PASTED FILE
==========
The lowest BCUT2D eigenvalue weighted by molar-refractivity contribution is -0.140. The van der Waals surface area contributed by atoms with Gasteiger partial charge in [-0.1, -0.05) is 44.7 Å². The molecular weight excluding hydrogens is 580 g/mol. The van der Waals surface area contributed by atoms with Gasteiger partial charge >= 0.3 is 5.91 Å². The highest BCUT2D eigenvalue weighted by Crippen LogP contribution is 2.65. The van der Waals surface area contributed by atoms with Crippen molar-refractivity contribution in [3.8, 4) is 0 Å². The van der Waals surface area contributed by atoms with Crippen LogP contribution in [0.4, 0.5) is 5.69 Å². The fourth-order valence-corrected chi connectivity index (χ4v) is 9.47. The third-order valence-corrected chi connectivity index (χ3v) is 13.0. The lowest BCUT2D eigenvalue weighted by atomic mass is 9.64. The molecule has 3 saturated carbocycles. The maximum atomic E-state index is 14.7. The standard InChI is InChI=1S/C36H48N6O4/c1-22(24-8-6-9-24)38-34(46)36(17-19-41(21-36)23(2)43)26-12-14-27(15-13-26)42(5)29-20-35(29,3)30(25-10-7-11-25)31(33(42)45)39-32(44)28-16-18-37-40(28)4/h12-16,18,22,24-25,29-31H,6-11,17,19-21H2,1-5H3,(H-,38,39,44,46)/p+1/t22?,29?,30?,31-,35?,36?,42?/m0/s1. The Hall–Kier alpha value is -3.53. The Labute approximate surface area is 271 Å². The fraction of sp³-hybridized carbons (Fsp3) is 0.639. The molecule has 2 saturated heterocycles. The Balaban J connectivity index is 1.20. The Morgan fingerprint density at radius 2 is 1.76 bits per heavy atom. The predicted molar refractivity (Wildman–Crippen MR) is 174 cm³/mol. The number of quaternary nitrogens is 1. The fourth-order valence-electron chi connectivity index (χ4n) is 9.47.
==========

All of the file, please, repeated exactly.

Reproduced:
The lowest BCUT2D eigenvalue weighted by molar-refractivity contribution is -0.140. The van der Waals surface area contributed by atoms with Gasteiger partial charge in [-0.1, -0.05) is 44.7 Å². The molecular weight excluding hydrogens is 580 g/mol. The van der Waals surface area contributed by atoms with Gasteiger partial charge >= 0.3 is 5.91 Å². The highest BCUT2D eigenvalue weighted by Crippen LogP contribution is 2.65. The van der Waals surface area contributed by atoms with Crippen molar-refractivity contribution in [3.8, 4) is 0 Å². The van der Waals surface area contributed by atoms with Crippen LogP contribution in [0.4, 0.5) is 5.69 Å². The fourth-order valence-corrected chi connectivity index (χ4v) is 9.47. The third-order valence-corrected chi connectivity index (χ3v) is 13.0. The lowest BCUT2D eigenvalue weighted by atomic mass is 9.64. The molecule has 3 saturated carbocycles. The maximum atomic E-state index is 14.7. The standard InChI is InChI=1S/C36H48N6O4/c1-22(24-8-6-9-24)38-34(46)36(17-19-41(21-36)23(2)43)26-12-14-27(15-13-26)42(5)29-20-35(29,3)30(25-10-7-11-25)31(33(42)45)39-32(44)28-16-18-37-40(28)4/h12-16,18,22,24-25,29-31H,6-11,17,19-21H2,1-5H3,(H-,38,39,44,46)/p+1/t22?,29?,30?,31-,35?,36?,42?/m0/s1. The Hall–Kier alpha value is -3.53. The Labute approximate surface area is 271 Å². The fraction of sp³-hybridized carbons (Fsp3) is 0.639. The molecule has 2 saturated heterocycles. The Balaban J connectivity index is 1.20. The Morgan fingerprint density at radius 2 is 1.76 bits per heavy atom. The predicted molar refractivity (Wildman–Crippen MR) is 174 cm³/mol. The number of quaternary nitrogens is 1. The fourth-order valence-electron chi connectivity index (χ4n) is 9.47.